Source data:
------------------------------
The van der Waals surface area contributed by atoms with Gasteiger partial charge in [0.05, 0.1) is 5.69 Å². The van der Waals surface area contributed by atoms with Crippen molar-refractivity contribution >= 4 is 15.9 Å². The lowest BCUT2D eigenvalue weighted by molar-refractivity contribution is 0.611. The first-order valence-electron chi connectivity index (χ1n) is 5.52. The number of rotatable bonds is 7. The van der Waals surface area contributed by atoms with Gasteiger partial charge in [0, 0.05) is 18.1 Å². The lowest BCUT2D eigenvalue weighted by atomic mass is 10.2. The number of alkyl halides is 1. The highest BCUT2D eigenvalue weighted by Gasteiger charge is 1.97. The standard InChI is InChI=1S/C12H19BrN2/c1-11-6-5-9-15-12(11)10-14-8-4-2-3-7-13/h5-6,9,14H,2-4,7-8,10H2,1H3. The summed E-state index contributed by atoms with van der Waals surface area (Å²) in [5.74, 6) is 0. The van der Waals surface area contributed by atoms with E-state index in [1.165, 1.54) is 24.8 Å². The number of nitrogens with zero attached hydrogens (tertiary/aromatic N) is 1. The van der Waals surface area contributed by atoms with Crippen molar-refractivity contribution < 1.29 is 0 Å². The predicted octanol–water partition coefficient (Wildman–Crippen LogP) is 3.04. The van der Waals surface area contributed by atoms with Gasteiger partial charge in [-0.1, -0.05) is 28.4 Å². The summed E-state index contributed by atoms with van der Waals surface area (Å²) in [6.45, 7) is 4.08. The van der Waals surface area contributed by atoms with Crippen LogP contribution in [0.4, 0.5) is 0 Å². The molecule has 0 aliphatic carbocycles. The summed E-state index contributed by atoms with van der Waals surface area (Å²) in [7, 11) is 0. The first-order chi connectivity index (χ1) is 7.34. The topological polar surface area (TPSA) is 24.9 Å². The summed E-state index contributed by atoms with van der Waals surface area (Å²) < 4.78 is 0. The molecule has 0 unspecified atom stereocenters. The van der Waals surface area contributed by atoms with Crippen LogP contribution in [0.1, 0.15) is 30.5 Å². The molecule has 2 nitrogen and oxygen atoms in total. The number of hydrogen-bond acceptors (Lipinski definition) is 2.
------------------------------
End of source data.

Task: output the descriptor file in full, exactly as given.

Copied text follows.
The van der Waals surface area contributed by atoms with Gasteiger partial charge in [0.05, 0.1) is 5.69 Å². The van der Waals surface area contributed by atoms with Crippen molar-refractivity contribution >= 4 is 15.9 Å². The lowest BCUT2D eigenvalue weighted by molar-refractivity contribution is 0.611. The first-order valence-electron chi connectivity index (χ1n) is 5.52. The number of rotatable bonds is 7. The van der Waals surface area contributed by atoms with Gasteiger partial charge in [0, 0.05) is 18.1 Å². The lowest BCUT2D eigenvalue weighted by atomic mass is 10.2. The number of alkyl halides is 1. The highest BCUT2D eigenvalue weighted by Gasteiger charge is 1.97. The standard InChI is InChI=1S/C12H19BrN2/c1-11-6-5-9-15-12(11)10-14-8-4-2-3-7-13/h5-6,9,14H,2-4,7-8,10H2,1H3. The summed E-state index contributed by atoms with van der Waals surface area (Å²) in [5.74, 6) is 0. The van der Waals surface area contributed by atoms with E-state index in [1.165, 1.54) is 24.8 Å². The number of nitrogens with zero attached hydrogens (tertiary/aromatic N) is 1. The van der Waals surface area contributed by atoms with Crippen molar-refractivity contribution < 1.29 is 0 Å². The predicted octanol–water partition coefficient (Wildman–Crippen LogP) is 3.04. The van der Waals surface area contributed by atoms with Gasteiger partial charge in [-0.1, -0.05) is 28.4 Å². The summed E-state index contributed by atoms with van der Waals surface area (Å²) in [6.45, 7) is 4.08. The van der Waals surface area contributed by atoms with Crippen LogP contribution in [0.4, 0.5) is 0 Å². The molecule has 0 aliphatic carbocycles. The summed E-state index contributed by atoms with van der Waals surface area (Å²) in [7, 11) is 0. The first-order chi connectivity index (χ1) is 7.34. The topological polar surface area (TPSA) is 24.9 Å². The summed E-state index contributed by atoms with van der Waals surface area (Å²) < 4.78 is 0. The molecule has 0 unspecified atom stereocenters. The van der Waals surface area contributed by atoms with Crippen LogP contribution in [0.1, 0.15) is 30.5 Å². The molecule has 2 nitrogen and oxygen atoms in total. The number of hydrogen-bond acceptors (Lipinski definition) is 2.